Radiofrequency catheter ablation is increasingly being used to treat patients who have ventricular tachycardia, and anesthesiologists frequently manage their perioperative care. This narrative review is intended to familiarize anesthesiologists with preprocedural, intraprocedural, and postprocedural implications of this ablation.
Ventricular tachycardia typically arises from structural heart disease, most often from scar tissue after myocardial infarction. Many patients thus affected will benefit from radiofrequency catheter ablation in the electrophysiology laboratory to ablate the foci of arrhythmogenesis. The pathophysiology of ventricular tachycardia is complex, as are the technical aspects of mapping and ablating these arrhythmias. Patients often have substantial comorbidities and tenuous hemodynamic status, necessitating pharmacologic and mechanical cardiopulmonary support. General anesthesia and monitored anesthesia care, when used for sedation during ablation, can lead to drug interactions and side effects in the presence of ventricular tachycardia, so anesthesiologists should also be aware of potential perioperative complications. We discuss variables that can help anesthesiologists safely guide patients through the challenges of radiofrequency catheter ablation of ventricular tachycardia.
Ventricular tachycardia (VT) is often associated with severe heart disease. The progression of VT degenerates to ventricular fibrillation and accounts for 80% of sudden cardiac arrests.1 Implantable cardioverter-defibrillators (ICDs), with or without adjunct antiarrhythmic-drug therapy, are the first-line treatment for most VT patients who have structural heart disease. Advances in technology have enabled radiofrequency catheter ablation (RFCA) to improve results—both as a sole treatment for VT without structural heart disease and in combination with an ICD or antiarrhythmic therapy for scar-related VT associated with structural heart disease.2 Because anesthesiologists are frequently required during RFCA in patients with VT, this review discusses concerns related to anesthetic management throughout the procedure.
Pathophysiology of Ventricular Tachycardia
Ventricular tachycardia, part of a heterogeneous group of wide-complex tachyarrhythmias, can be morphologically classified either as monomorphic VT (all beats look identical or nearly identical in each lead of a surface electrocardiogram [ECG]) or as polymorphic VT (beat-to-beat variation in each lead of a surface ECG). In monomorphic VT, 70% of cases are caused by ischemic heart disease and 20% by other structural disease (including dilated nonischemic cardiomyopathy, valvular or congenital heart disease, sarcoidosis, and Chagas disease); 10% are idiopathic.3 Most VT is due to a reentrant circuit at the border of a myocardial scar and is usually monomorphic, although acute myocardial infarction can sometimes also cause polymorphic VT.4,5 This contrasts with idiopathic VT, which usually originates from the right ventricular (RV) or left ventricular (LV) outflow tract and typically presents in adolescents.6 Genetic disorders such as long QT or Brugada syndrome can predispose patients to polymorphic VT.7 Table I shows causes of arrhythmias.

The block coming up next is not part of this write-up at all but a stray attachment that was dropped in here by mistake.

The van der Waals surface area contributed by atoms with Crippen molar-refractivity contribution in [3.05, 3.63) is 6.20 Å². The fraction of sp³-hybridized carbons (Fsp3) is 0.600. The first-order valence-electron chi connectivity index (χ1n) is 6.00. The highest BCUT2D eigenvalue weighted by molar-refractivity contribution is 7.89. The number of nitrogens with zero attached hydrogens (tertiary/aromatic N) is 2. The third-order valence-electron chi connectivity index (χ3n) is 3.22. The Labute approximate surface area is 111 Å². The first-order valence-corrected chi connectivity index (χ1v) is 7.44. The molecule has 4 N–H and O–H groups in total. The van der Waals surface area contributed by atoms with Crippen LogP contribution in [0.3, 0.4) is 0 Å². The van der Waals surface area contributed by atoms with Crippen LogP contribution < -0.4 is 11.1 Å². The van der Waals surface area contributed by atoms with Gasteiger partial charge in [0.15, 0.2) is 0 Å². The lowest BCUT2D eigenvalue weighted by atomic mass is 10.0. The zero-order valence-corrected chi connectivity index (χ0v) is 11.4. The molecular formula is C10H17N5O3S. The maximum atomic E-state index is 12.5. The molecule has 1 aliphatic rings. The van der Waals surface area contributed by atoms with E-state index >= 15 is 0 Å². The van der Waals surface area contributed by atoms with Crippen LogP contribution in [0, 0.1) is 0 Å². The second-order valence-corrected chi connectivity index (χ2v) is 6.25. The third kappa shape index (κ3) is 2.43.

Treatment of Ventricular Tachycardia
Currently, there are 4 options to treat VT: antiarrhythmic medications (β-blockers, calcium channel blockers, and class I or III antiarrhythmic agents), ICD support, catheter ablation, and surgery. Selection of the appropriate therapy to manage the various arrhythmias (premature ventricular contractions [PVC], nonsustained VT, sustained monomorphic or polymorphic VT, and ventricular flutter or fibrillation) is guided by the cause and mechanism of the arrhythmia and the risk associated with each relevant therapy. Many patients benefit from combined treatments.8 Patients undergo ICD implantation chiefly on the basis of LV ejection fraction (LVEF), the cause of LV dysfunction, and New York Heart Association (NYHA) functional class (Table II).9
Radiofrequency Catheter Ablation
Clinically and technologically, RFCA has improved over the last 20 years, and indications for its use have greatly increased. Currently, RFCA is widely used to manage VT associated with structural heart disease when ICDs or antiarrhythmic drugs have failed, and it is usually the sole treatment for idiopathic VT.2 As RFCA outcomes improve, catheter ablation is being used earlier in VT treatment.
The approach to catheter-based ablation can be endocardial, epicardial, or both, depending on the likely origin of the arrhythmia. In most circumstances involving ischemic heart disease, endocardial ablation is sufficient. For this procedure, catheters are usually inserted into the heart chambers through sheaths placed in the femoral veins or arteries. The RV can be reached by advancing the catheters antegrade from the femoral vein, and the LV can be reached via an antegrade transseptal or retrograde transaortic approach (Fig. 1). The catheters are then used to map the chamber and to ablate the appropriate region.10